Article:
Hello again, and if you’re back for more on How I Got My Agent, thanks for bearing with me! You can read the first half of the story here, but to sum up, I wasn’t doing so well in the query trenches, so when the opportunity to enter Brenda Drake’s famous Pitch Wars contest came along, I was all over it.
SECOND NEW NEWS or EPISODE TWO: PITCH WARS
I got in! And it was incredible. And I could never in a million years have predicted just how amazing the whole experience was, but here are some of the highlights:
Working with my mentor, Renée Ahdieh, author of the forthcoming YA fantasy THE WRATH AND THE DAWN, a lush retelling of Arabian Nights due out in Spring 2015. She’s sharp, savvy, and she doesn’t pull her punches when it comes to feedback. Plus, she’s hilarious and declared in our very first conversation, “We’re gonna make them want to sell the shit out of this.” Um, yes please! Over the course of two months, she had me cut the word count, pump up the romance, and rewrite the ending, and when I called her freaking out over a revision I’d been bashing my head against for two days, she solved it in five minutes. All of this while turning over her own revisions and rewrites and handling her own career like a boss. She. Is. The. Best.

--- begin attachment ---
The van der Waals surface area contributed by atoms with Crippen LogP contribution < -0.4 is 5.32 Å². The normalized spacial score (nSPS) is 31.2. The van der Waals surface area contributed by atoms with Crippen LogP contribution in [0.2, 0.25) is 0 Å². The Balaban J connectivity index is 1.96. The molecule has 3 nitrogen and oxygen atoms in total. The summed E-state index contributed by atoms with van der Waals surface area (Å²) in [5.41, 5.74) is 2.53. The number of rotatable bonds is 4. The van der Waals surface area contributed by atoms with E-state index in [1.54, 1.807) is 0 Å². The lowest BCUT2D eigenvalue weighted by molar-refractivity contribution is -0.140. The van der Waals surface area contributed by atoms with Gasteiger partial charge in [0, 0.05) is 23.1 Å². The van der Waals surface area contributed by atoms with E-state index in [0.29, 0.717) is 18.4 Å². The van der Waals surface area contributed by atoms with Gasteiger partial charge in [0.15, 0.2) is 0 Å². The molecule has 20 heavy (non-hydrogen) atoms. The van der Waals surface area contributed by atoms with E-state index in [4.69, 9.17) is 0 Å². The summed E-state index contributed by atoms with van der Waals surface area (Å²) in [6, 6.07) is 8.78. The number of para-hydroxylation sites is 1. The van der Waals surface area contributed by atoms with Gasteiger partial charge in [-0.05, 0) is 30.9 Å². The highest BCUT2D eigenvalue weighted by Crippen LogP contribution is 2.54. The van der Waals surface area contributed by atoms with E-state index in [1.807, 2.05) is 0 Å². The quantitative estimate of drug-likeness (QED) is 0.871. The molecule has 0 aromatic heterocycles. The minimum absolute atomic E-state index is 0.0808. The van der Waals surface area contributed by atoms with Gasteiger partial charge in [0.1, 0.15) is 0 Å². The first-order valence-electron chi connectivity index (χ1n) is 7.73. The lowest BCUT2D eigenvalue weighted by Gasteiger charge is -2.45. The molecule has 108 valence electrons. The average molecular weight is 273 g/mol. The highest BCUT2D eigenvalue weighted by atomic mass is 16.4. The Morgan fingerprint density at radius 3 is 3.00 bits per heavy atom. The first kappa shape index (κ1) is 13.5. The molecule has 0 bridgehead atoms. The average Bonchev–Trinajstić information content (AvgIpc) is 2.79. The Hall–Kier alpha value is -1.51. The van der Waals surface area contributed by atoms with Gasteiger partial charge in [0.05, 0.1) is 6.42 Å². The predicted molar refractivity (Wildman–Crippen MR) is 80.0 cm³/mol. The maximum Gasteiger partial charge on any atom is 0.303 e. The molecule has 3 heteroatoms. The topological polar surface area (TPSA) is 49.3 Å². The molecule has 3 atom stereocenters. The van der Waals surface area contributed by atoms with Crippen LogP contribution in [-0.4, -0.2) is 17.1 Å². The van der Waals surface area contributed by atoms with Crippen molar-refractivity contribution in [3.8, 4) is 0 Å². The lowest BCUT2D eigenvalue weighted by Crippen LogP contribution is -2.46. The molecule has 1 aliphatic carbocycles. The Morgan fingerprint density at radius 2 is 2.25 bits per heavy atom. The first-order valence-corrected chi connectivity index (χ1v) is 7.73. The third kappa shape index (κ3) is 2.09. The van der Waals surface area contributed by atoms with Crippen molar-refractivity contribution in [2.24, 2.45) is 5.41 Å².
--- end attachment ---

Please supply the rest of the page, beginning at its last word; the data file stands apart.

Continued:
Getting to know my team mate, Renée’s alternate, Kirsten Squires, who wrote a Bushido-inspired space opera so stunning that it haunts my dreams. She helped me with my pitch, turned over a beta-reading of my manuscript in a weekend, and has been a great friend and confidante through the whole process—and after!